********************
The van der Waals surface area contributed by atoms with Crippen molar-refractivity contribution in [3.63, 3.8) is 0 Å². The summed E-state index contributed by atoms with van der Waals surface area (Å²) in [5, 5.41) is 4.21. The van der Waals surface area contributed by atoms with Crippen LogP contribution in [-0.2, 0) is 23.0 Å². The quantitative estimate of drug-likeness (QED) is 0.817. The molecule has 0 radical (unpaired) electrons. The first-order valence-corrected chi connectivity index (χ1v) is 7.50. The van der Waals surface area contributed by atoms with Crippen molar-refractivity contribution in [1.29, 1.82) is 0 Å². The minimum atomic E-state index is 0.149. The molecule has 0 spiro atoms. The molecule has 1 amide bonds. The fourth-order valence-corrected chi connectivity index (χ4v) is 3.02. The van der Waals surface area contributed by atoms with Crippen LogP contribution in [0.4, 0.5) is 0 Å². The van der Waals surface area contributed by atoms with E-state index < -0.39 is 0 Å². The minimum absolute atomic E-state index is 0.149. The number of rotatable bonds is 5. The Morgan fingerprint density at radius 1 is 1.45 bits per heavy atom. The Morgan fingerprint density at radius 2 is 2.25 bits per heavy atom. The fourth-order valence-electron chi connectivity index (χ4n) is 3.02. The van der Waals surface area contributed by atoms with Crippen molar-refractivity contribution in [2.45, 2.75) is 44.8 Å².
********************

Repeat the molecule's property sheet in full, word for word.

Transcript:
The van der Waals surface area contributed by atoms with Crippen molar-refractivity contribution in [3.63, 3.8) is 0 Å². The summed E-state index contributed by atoms with van der Waals surface area (Å²) in [5, 5.41) is 4.21. The van der Waals surface area contributed by atoms with Crippen LogP contribution in [-0.2, 0) is 23.0 Å². The quantitative estimate of drug-likeness (QED) is 0.817. The molecule has 0 radical (unpaired) electrons. The first-order valence-corrected chi connectivity index (χ1v) is 7.50. The van der Waals surface area contributed by atoms with Crippen molar-refractivity contribution in [1.29, 1.82) is 0 Å². The minimum atomic E-state index is 0.149. The molecule has 0 spiro atoms. The molecule has 1 amide bonds. The fourth-order valence-corrected chi connectivity index (χ4v) is 3.02. The van der Waals surface area contributed by atoms with Crippen LogP contribution in [0.4, 0.5) is 0 Å². The van der Waals surface area contributed by atoms with E-state index < -0.39 is 0 Å². The minimum absolute atomic E-state index is 0.149. The number of rotatable bonds is 5. The Morgan fingerprint density at radius 1 is 1.45 bits per heavy atom. The Morgan fingerprint density at radius 2 is 2.25 bits per heavy atom. The fourth-order valence-electron chi connectivity index (χ4n) is 3.02. The van der Waals surface area contributed by atoms with Crippen molar-refractivity contribution in [2.45, 2.75) is 44.8 Å².